Ok so this isn’t your typical travelling post but it is a bit of an insight into why I’m so addicted to travelling and what gave me the travel bug in the first place.
The call came out from my favourite podcast a few months ago (Two Fat Expats in case you are looking for a new one to listen to): Are you an ATCK (Adult Third Culture Kid)? Did you grow up in one or more countries that were not your ‘home country’ or your ‘passport country’? Are you aged 25-125? We want to hear from you!
They asked for the unique stories of ATCKs, questioning if the experience has made us a global nomad or if we wanted to put down roots forever; if we feel resilient and adaptable because of our backgrounds and how the future has turned our for us. They gave us 3 minutes for the answer and here is mine.
Hi I’m Emma, I’m British, I live in Doha. I’m an ATCK even though I probably don’t identify as one but that is what I am. I lived in the States until I was 6, moved to England, moved to Australia when I was 10, moved back to England, moved to South America when I was 18, moved back to England, moved back to South America when I was 21 so…coming from all over really. It definitely gave me the travel bug since I’m on my second expat assignment. My husband’s also a third culture kid in a similar way to me so it was fairly inevitable that that was how it would all pan out especially when we both got jobs working for multinational companies and having a competition to see who could get moved first and…he won.
My childhood expat experiences have definitely shaped how I feel about roots vs nomadic existences. We are a bit nomadic, I suppose, but we do go back to the UK. From my children’s perspective, I think I always felt I didn’t know how I would feel if the cultural things that we take for granted were something they did not have or know or display or share with us? So we were quite open with our company about wanting to move around while the kids were still young but that we would want to move home when they were about 11 to start secondary school. We felt quite strongly about this – I think those tween and teen years can be quite critical in terms of development and needing stability and I have never really understood the decision to go down the boarding school route. I probably carried that feeling with me until we got here and I met more and more people with older kids, some of whom are in school in Doha and some who have gone to boarding school back at home. I’m not saying that it will definitely change our plans but it has definitely made me think about how we can be more flexible and open to the opportunities that become available at the time that we’re making the decisions.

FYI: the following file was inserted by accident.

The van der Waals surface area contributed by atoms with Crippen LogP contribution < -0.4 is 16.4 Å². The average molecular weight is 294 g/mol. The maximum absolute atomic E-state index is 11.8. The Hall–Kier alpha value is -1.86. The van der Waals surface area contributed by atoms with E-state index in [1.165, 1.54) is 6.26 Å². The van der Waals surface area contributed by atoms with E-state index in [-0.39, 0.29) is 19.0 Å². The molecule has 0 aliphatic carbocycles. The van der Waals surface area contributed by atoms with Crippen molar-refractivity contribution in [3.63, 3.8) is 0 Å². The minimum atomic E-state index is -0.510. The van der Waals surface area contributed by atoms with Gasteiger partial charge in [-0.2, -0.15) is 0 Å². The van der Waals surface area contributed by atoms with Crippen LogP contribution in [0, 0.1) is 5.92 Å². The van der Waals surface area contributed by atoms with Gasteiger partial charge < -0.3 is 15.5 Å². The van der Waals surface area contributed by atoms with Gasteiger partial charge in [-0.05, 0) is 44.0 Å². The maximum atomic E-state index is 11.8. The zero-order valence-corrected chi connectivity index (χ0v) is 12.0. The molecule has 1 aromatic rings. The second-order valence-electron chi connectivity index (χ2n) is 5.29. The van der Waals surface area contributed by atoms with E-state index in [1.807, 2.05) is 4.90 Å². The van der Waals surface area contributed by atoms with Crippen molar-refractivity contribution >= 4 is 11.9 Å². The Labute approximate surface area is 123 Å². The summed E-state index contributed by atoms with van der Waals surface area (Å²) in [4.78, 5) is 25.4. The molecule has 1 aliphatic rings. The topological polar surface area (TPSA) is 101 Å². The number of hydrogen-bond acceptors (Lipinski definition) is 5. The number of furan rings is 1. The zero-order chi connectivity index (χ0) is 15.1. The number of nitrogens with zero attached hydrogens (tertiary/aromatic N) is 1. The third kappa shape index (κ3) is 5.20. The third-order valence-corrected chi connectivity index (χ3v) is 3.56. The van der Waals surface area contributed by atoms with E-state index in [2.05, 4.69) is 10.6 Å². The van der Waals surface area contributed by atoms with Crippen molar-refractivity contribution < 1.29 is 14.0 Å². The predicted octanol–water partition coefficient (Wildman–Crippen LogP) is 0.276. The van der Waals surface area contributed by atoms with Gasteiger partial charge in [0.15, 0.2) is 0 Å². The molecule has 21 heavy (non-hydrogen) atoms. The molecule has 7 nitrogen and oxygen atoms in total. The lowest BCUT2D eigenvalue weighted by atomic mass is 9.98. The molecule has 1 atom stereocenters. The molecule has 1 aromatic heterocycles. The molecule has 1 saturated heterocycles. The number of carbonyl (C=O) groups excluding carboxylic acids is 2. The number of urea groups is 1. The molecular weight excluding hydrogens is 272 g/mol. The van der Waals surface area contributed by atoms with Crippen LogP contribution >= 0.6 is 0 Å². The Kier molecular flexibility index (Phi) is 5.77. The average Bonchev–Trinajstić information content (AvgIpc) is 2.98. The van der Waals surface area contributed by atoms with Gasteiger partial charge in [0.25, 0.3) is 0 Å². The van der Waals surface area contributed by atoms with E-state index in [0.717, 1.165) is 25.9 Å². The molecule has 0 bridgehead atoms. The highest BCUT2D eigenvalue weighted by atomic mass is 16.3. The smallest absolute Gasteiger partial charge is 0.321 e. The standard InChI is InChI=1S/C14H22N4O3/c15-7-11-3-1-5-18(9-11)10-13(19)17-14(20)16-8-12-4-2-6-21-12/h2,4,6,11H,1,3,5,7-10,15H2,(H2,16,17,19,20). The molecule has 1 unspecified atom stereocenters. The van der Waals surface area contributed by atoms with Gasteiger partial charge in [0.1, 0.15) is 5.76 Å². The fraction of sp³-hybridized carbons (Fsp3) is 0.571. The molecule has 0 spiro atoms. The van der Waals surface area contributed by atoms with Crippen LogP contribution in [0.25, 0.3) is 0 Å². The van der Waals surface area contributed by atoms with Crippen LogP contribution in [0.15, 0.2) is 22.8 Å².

I’d really like to think that this generation of third culture kids are growing up to be much more open to and accepting of differences between cultures and religions and just people, really, in general. I hope they are friendly to newcomers and outsiders and I hope we are giving them experiences that we could only have ever dreamed of and opening their eyes to all that is possible in the world and in their futures. I think as parents we are always focussed on the things that make us feel guilty, the things that we are doing to screw our kids up in this unstable and fluid lifestyle that we are giving them and I’m sure we all worry that they will never be able to have solid long lasting relationships because they’ve been scarred by all the goodbyes. A big lightbulb moment recently came when I read a really interesting article, which was a letter from an expat dad to his kids. It made me remember all the good sides of what expat life is offering them. The best thing though was how it made me realise that home isn’t bricks and mortar, it’s where the people you love are and stability doesn’t have to be geographical.
The podcast was actually a two part series and you can listen to them here and here. (I’m in the second one around minute 16). The article I reference was published on The Culture Blend and you can read it here.